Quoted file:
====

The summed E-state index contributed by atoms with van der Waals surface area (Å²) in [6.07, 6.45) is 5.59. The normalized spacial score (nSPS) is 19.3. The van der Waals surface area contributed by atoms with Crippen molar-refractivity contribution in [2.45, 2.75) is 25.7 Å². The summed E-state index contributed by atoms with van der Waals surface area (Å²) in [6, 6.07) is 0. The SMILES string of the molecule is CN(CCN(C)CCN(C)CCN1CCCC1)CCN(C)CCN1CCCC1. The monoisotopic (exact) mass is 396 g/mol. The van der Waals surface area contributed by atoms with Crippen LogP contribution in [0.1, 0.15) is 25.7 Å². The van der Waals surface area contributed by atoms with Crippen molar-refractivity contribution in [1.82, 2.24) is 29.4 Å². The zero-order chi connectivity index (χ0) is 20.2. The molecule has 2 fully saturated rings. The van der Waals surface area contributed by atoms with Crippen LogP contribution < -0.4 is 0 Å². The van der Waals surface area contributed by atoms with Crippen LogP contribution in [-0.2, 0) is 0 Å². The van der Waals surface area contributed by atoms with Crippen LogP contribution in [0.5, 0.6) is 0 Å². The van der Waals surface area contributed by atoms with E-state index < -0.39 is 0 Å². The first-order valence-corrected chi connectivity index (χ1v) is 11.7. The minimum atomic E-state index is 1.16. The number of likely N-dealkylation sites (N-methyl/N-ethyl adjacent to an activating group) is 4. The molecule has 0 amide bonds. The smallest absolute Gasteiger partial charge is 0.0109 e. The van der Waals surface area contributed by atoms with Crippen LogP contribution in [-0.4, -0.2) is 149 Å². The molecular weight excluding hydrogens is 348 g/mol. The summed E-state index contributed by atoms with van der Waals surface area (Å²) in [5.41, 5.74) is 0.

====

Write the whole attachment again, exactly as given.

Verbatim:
The summed E-state index contributed by atoms with van der Waals surface area (Å²) in [6.07, 6.45) is 5.59. The normalized spacial score (nSPS) is 19.3. The van der Waals surface area contributed by atoms with Crippen molar-refractivity contribution in [2.45, 2.75) is 25.7 Å². The summed E-state index contributed by atoms with van der Waals surface area (Å²) in [6, 6.07) is 0. The SMILES string of the molecule is CN(CCN(C)CCN(C)CCN1CCCC1)CCN(C)CCN1CCCC1. The monoisotopic (exact) mass is 396 g/mol. The van der Waals surface area contributed by atoms with Crippen LogP contribution in [0.1, 0.15) is 25.7 Å². The van der Waals surface area contributed by atoms with Crippen molar-refractivity contribution in [1.82, 2.24) is 29.4 Å². The zero-order chi connectivity index (χ0) is 20.2. The molecule has 2 fully saturated rings. The van der Waals surface area contributed by atoms with Crippen LogP contribution < -0.4 is 0 Å². The van der Waals surface area contributed by atoms with Crippen LogP contribution in [-0.2, 0) is 0 Å². The van der Waals surface area contributed by atoms with Crippen LogP contribution in [0.5, 0.6) is 0 Å². The van der Waals surface area contributed by atoms with E-state index < -0.39 is 0 Å². The first-order valence-corrected chi connectivity index (χ1v) is 11.7. The minimum atomic E-state index is 1.16. The number of likely N-dealkylation sites (N-methyl/N-ethyl adjacent to an activating group) is 4. The molecule has 0 amide bonds. The smallest absolute Gasteiger partial charge is 0.0109 e. The van der Waals surface area contributed by atoms with Crippen LogP contribution in [-0.4, -0.2) is 149 Å². The molecular weight excluding hydrogens is 348 g/mol. The summed E-state index contributed by atoms with van der Waals surface area (Å²) in [5.41, 5.74) is 0.